Representatives Bill Owens (D-NY) and Gregg Harper (R-MS) introduced legislation last week that would roll back an outdated statutory requirement for the Department of Transportation (DOT). The law mandates that the National Highway Traffic Safety Administration (NHTSA) mail an obsolete booklet of vehicle information to local auto dealers who are then required to make that information available to prospective new vehicle customers upon request.
According to the auto dealer industry, this information is rarely, if ever, requested at most auto dealerships. Instead, the requirement serves only to impose a cost to taxpayers and an additional burden on small businesses.
"One of my top priorities is to reduce burdensome regulations on local small business owners so they can continue to provide good paying jobs to the community" said Rep. Owens. "This bipartisan bill will clear the books of an obsolete and outdated regulation and save taxpayer dollars in the process."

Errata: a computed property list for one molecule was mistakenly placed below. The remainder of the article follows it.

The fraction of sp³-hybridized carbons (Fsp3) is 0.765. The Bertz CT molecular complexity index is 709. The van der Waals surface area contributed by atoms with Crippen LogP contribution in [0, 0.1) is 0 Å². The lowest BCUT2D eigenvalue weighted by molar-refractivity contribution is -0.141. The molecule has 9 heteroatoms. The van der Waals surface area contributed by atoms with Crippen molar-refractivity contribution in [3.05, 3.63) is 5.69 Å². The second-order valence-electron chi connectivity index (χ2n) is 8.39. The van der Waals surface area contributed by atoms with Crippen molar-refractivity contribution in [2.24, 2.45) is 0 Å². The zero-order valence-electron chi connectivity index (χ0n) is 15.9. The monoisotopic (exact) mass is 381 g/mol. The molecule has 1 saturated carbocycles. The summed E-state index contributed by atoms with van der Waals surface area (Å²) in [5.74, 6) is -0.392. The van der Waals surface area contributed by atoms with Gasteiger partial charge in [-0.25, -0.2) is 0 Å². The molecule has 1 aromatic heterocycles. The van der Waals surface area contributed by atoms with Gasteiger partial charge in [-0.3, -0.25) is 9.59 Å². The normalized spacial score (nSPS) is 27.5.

"I am honored to co-introduce legislation that reduces federal spending and eliminates burdensome government regulations. This bill is another step in peeling back outdated and unnecessary rules that businesses must deal with on a daily basis," said Rep. Harper.
Since 1991, DOT has been annually distributing by mail a document entitled, "Relative Collision Insurance Cost Information." This information is sent to new vehicle dealers who are required to make the information available to prospective new vehicle customers upon request.
While the booklet is of value to insurance actuaries, it is of little use to consumers in the showroom. For the past 21 years, the National Highway Traffic Safety Administration (NHTSA) has spent hundreds of thousands of dollars to distribute a booklet containing largely irrelevant information to every new vehicle dealership in America that, unsurprisingly, few people have ever requested. A recent poll of auto dealers revealed that 96 percent of those surveyed said no customer had ever asked to see the booklet.
The Owens-Harper legislation would eliminate this printing and distribution mandate, but still provide authority to the NHTSA to publish the data on its website at their discretion.